In today’s society, going to college is an expectation. Growing up a first-generation college student, I came to realize that education is a privilege, one that not everyone has the fortune to obtain.
One of the struggles that come with being a first-generation student is that my parents were totally clueless about the process of applying to college. This put a lot of responsibility on me to research what I needed to do to get where I wanted. If you had rubbish high school counselors like me, then the only person you could turn to for help was Google. The college application process was a learn-as-you-go experience for me and one that I am extremely glad is over.
Being an ambitious first-generation student makes everything even more arduous. As previously mentioned, my counselors were terrible. If you weren’t going to an in-state school, they were as clueless as I was. So on top of tackling the college application, I had to overcome the “realists.” Now, I would consider myself a realist, but not many people thought my goals were very realistic.
For starters, I didn’t have a back-up school, mostly because that would mean applying in-state and there was no way I was staying here under any circumstances. I feel that this was not a hindrance, but a motivator. I worked twice as hard knowing there was no safety net. I would not recommend this for everyone, but I’ve always worked better under pressure.
There’s this phenomenon we talked about in one of my classes last week called the “Cycle of Poverty.” What this means is that endless generation after generation are stuck in poverty because they are born into it. This same theory can be applied to education. If you’re born into a family with low expectations, low income and minimal resources, it’s easy to throw in the towel and acquiesce to your circumstances. For me, succumbing to this cycle was more of a burden than maintaining my grades. I constantly felt the reality of my situation and fear of failure settled in my heart like a stone. When I got my acceptance letter, for the first time in my life, for a brief moment, I felt that stone dislodged.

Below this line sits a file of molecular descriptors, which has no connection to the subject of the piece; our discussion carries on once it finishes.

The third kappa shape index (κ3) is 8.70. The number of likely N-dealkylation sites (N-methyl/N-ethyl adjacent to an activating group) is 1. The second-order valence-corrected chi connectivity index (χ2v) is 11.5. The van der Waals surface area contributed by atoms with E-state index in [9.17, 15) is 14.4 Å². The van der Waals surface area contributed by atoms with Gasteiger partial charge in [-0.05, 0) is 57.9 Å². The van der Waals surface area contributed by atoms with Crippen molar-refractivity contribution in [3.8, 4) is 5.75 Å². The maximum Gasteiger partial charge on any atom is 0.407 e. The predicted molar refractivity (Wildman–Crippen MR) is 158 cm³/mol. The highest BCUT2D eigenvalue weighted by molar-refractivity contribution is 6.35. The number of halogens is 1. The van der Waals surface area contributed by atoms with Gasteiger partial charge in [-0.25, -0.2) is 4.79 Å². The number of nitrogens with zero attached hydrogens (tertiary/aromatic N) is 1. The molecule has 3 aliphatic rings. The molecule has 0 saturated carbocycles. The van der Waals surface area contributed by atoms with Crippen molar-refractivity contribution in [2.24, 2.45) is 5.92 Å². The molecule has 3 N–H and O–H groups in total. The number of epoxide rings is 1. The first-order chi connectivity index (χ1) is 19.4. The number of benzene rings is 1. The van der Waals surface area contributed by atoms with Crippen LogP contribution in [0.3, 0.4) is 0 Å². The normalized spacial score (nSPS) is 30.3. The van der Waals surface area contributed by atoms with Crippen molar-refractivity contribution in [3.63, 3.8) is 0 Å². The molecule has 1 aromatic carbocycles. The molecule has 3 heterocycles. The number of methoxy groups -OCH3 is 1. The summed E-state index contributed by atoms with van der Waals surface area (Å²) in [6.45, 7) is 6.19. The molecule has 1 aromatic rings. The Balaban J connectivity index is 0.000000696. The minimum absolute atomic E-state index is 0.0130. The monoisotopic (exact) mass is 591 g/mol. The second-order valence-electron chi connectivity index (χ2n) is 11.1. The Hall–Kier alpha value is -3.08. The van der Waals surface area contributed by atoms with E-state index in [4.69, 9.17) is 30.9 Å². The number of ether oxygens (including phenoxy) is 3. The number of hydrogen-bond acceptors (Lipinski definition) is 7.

I feel it’s necessary to note that there are virtues to be found in being a first generation college student as well. As I have illustrated, adversity is a catalyst for steadfast determination and maturity. Out of necessity, I grew to have conviction in my dreams because no one else could see them. I learned that I am not defined by my family and only my actions can define my identity. I worked harder, I studied longer and I grew stronger because it felt like I had more to lose. I wanted to succeed, not just for myself, but for my parents as well.
They loved me, they raised me and, most importantly, they believed in me. They did not raise me to see myself as a “first generation” student. I had never even heard of that term until high school. One of the most ironic things about my experience is that most of the negativity about my circumstance came from outside of my home, from people who had no right to tell me what I could and could not accomplish. My parents supported my dreams because they wanted to see me break the cycle and I wanted to succeed to show them that they didn’t need a college education to raise an intelligent child. Needless to say, the application process has been both an intellectual and emotional trial.
Being a first generation college student has opened my eyes to the value of education. However, it has also shown me, through my parents, that those who were not fortunate enough to receive one are not deficient in faculty. My parents are capable of great intelligence and I owe as much of my education to them as I do my teachers.
Although being a first generation college student is a burden, it creates a unique community of people. We’re phoenixes, reborn into the world of education and breaking the cycle of our parents. We create our own cycle of prosperity and wisdom, something we can share with future generations so they will have more than Google to get them through their senior year.
Lead Image Credit: La'Kay Hodge